The Amplifier

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JPC

By JPC |

Natalie’s Story

When I tell people I own a haberdashery, I usually get two expressions, a quizzical one or jubilation. The word haberdashery is a funny one as it instantly sounds old fashioned and gives nothing away.

When I tell people I own a haberdashery, I usually get two expressions, a quizzical one or jubilation. The word haberdashery is a funny one as it instantly sounds old fashioned and gives nothing away.

For those into crafts, fashion and/or textiles, you’ll know that a haberdashery is the place you go to pick up the items that will add, enhance or create your project. It is the place where a seamstress gets her zips and buttons, the jewellery maker their beads and the knitter their yarn.

The image of a haberdashery is somewhat old-fashioned, but the great thing is that I am a part of a generation which loves anything old, call it retro, kitsch or vintage. Emulating the past is cool and on trend, the sense of nostalgia is heart-warming and connecting. We get to play and take part in eras which seemed to have so much more substance to our throw-away culture.

My love for haberdasheries stems from some, if not all of those reasons. I have always taken part in some sort of cause, re-recycling and re-using, ask my mum, most of the toys I had were made from paper, and around Christmas the quality street tin was my treasure chest, I loved the wrappers and made them into dresses for my creations…I loved the smell of my mum’s sewing machines, it smelt like a large plastic toy and she used to have her cardboard matt out with all its markings, the sound of the scissors and you’d finding pins everywhere.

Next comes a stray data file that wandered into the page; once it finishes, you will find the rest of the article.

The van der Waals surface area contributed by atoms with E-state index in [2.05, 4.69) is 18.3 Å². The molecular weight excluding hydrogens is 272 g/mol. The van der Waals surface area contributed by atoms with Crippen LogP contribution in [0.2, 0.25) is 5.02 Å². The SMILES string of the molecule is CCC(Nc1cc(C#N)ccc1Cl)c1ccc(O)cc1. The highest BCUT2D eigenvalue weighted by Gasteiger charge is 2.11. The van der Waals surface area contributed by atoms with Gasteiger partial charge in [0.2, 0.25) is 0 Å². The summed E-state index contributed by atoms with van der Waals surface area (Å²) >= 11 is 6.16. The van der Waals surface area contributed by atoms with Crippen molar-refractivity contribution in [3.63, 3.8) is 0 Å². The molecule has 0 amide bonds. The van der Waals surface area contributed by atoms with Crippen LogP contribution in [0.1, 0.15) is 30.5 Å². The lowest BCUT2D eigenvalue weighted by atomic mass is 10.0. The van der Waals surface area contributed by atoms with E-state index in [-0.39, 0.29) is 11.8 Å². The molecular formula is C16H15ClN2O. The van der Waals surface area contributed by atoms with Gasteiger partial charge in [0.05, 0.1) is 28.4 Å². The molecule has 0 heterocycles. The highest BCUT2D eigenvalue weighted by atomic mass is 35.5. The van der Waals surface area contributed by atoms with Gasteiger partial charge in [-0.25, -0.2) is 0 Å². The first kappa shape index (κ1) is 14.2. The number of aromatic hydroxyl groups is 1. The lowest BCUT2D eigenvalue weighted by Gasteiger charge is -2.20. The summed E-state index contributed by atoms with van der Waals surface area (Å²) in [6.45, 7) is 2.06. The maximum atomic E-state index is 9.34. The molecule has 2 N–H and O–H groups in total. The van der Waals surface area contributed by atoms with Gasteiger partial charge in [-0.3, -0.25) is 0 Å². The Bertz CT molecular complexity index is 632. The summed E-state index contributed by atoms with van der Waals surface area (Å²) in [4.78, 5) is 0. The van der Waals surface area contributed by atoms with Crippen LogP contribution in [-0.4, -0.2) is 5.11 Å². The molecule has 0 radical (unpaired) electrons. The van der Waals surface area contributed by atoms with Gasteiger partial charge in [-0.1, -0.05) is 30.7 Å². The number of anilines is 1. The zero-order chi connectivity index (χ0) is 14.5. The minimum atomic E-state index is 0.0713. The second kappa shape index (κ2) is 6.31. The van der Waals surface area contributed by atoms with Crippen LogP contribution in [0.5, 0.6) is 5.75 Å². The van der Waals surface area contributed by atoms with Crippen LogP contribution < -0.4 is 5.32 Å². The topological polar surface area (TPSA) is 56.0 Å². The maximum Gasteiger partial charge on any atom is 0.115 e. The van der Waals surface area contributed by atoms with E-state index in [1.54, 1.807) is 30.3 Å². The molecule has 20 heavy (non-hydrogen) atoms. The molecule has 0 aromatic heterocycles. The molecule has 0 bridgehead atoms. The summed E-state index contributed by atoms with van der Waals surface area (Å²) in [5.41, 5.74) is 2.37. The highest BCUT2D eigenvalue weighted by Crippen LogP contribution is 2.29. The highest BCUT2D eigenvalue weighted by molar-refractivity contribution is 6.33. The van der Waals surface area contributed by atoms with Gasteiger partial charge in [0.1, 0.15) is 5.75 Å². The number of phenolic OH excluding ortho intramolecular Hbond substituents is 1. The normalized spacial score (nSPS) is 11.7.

On a few of these occasions when she was dress making she’d bring me to the fabric shop and haberdashery to pick up the necessary tools to complete her task and this is where my love really kicked in. Being surrounded by ribbons and buttons especially were my favourite, bobbins and quick-un-picks I found strange but soon found out their uses.

I used to see my nana with her knitting needles and she’d knit our school jumpers and I found that I was the only one on my mum’s side who wasn’t somehow a part of this because at school I wasn’t able to do textiles or art, so I went on to be a beautician.

Now, training as a dressmaker has not only brought the creative side out of me but I get to make it my business. The magpie haberdashery is a modern version of the haberdasheries I love, not stuffy, full of choice and vibrant.

Taking part in the Brand Amplifier experience has helped me really look at the exciting idea of developing my business into something amazing and has boosted my confidence in promoting The Magpie Haberdashery through better use of social media, resourcefulness and the notion that branding is an art and you do have to be brave and bold to make it happen. Although I appear timid I have the courage of a lion to make it succeed.

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